Scholarly article on topic 'BMP type II receptor as a therapeutic target in pulmonary arterial hypertension'

BMP type II receptor as a therapeutic target in pulmonary arterial hypertension Academic research paper on "Basic medicine"

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Academic research paper on topic "BMP type II receptor as a therapeutic target in pulmonary arterial hypertension"

Cellular and Molecular Life Sciences



BMP type II receptor as a therapeutic target in pulmonary arterial hypertension

Mar Orriols1 • Maria Catalina Gomez-Puerto1 • Peter ten Dijke1

March 2017

Received: 22 December 2016 / Revised: 9 March 2017 / Accepted: 17 © The Author(s) 2017. This article is an open access publication

Abstract Pulmonary arterial hypertension (PAH) is a chronic disease characterized by a progressive elevation in mean pulmonary arterial pressure. This occurs due to abnormal remodeling of small peripheral lung vasculature resulting in progressive occlusion of the artery lumen that eventually causes right heart failure and death. The most common cause of PAH is inactivating mutations in the gene encoding a bone morphogenetic protein type II receptor (BMPRII). Current therapeutic options for PAH are limited and focused mainly on reversal of pulmonary vasoconstriction and proliferation of vascular cells. Although these treatments can relieve disease symptoms, PAH remains a progressive lethal disease. Emerging data suggest that restoration of BMPRII signaling in PAH is a promising alternative that could prevent and reverse pulmonary vascular remodeling. Here we will focus on recent advances in rescuing BMPRII expression, function or signaling to prevent and reverse pulmonary vascular remodeling in PAH and its feasibility for clinical translation. Furthermore, we summarize the role of described miRNAs that directly target the BMPR2 gene in blood vessels. We discuss the therapeutic potential and the limitations of promising new approaches to restore BMPRII signaling in PAH patients. Different mutations in BMPR2 and environmental/genetic factors make PAH a heterogeneous disease and it is thus likely that the best approach will be patient-tailored therapies.

Mar Orriols and Maria Catalina Gomez-Puerto the authors have contributed equally to this work.

* Peter ten Dijke

p. ten_dij ke @ lumc. nl

1 Department of Molecular Cell Biology and Cancer Genomics Center Netherlands, Leiden University Medical Center, Leiden, The Netherlands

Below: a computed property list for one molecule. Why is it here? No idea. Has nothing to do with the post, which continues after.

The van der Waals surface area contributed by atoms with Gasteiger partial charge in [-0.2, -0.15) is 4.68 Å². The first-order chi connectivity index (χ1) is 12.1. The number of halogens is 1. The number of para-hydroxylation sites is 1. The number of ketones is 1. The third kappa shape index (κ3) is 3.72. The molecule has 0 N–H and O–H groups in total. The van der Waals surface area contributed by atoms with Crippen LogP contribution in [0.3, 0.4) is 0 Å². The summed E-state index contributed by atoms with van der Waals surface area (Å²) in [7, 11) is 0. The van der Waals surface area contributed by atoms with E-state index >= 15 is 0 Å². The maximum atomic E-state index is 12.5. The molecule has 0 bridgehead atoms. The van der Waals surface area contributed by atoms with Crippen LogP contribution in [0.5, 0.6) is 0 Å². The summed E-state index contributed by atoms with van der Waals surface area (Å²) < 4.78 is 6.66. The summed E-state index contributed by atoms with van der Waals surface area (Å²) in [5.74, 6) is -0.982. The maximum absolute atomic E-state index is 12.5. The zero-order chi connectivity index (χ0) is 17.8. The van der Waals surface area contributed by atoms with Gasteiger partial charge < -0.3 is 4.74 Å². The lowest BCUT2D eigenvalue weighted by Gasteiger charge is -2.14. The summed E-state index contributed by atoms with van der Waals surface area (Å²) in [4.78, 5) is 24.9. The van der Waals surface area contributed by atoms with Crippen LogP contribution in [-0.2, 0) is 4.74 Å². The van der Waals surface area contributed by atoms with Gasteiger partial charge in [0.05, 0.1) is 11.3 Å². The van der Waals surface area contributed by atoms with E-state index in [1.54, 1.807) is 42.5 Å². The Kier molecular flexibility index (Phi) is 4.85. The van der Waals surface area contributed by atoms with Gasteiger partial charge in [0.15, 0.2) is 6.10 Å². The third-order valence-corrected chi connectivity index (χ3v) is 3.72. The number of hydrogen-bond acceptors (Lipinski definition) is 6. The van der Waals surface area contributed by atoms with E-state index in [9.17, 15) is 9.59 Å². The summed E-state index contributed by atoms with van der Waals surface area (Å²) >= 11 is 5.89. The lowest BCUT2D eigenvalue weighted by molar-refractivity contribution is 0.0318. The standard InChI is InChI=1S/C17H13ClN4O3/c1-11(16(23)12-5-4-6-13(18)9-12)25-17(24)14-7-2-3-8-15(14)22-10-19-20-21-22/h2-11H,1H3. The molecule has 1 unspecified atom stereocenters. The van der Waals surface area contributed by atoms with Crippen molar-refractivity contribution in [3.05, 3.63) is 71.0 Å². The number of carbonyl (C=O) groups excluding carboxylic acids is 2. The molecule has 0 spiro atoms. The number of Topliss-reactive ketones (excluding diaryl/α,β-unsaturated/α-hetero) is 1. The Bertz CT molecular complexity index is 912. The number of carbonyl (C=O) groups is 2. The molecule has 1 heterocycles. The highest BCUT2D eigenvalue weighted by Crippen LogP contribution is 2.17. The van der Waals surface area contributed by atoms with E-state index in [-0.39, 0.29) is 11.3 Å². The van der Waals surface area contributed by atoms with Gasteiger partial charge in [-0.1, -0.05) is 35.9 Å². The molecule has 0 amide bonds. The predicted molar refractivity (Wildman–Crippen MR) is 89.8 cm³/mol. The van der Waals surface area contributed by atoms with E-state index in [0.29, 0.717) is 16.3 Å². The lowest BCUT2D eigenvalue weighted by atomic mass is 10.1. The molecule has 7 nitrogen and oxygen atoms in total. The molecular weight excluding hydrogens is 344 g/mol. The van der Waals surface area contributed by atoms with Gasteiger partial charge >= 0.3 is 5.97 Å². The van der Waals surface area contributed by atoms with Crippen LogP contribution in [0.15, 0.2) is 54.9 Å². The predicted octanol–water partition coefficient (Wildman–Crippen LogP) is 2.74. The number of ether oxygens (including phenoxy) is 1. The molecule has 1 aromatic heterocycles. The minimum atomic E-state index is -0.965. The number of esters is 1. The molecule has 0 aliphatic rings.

Published online: 26 April 2017

Keywords Endothelial cell • Vascular smooth muscle cell • Signal transduction • Inflammation • Vascular remodeling and autophagy


ACE Angiotensin-converting enzyme

ACVRII Activin type II receptor type

ACVRL1 Gene encoding activin receptor-like kinase

ALK Activin receptor-like kinase

BMP Bone morphogenetic protein

BMPRI Bone morphogenetic protein type I receptor

BMPRII Bone morphogenetic protein type II receptor

BMPR2 Gene encoding bone morphogenetic protein

receptor II

Cavl Caveolin-1

cGMP Cyclic guanosine monophosphate

DN Dominant negative

EC Endothelial cell

EndMT Endothelial-to-mesenchymal transition

FKBP12 FK-binding protein-12

GDF Growth and differentiation factor

GDF-2 Gene encoding BMP9

HMGA1 High-mobility group protein

iTOP Induced transduction by osmocytosis and


MCT Monocrotaline

mPAP Mean pulmonary arterial pressure

miRNA MicroRNA

NMD Non-sense mediated decay

PAEC Pulmonary arterial endothelial cells

PAH Pulmonary arterial hypertension

PASMC Pulmonary arterial smooth muscle cells

PGI2 Prostacyclin

PKG Protein kinase G

PTC Premature termination codon

01 Springer

RV Right ventricle

SMC Smooth muscle cell

TGF-p Transforming growth factor-beta

TNFa Tumor necrosis factor-alfa


Pulmonary arterial hypertension (PAH) is a chronic disease characterized by a progressive elevation in mean pulmonary arterial pressure (mPAP >25 mmHg) leading to right heart failure and death [1]. PAH is characterized by abnormal remodeling of small peripheral lung vascula-ture resulting in progressive occlusion of the artery lumen. In addition, at late stages, so-called plexiform lesions are found, which are complex vascular formations originating from abnormal endothelial cell (EC) proliferation and vascular smooth muscle cell (SMC) hypertrophy [2]. The basic pathogenic mechanisms underlying this disease include vasoconstriction, intimal proliferation, and medial hypertrophy. These processes are accompanied by illicit recruitment of inflammatory cells which release factors enhancing cell proliferation and elastin fibers degradation [3, 4] (Fig. 1).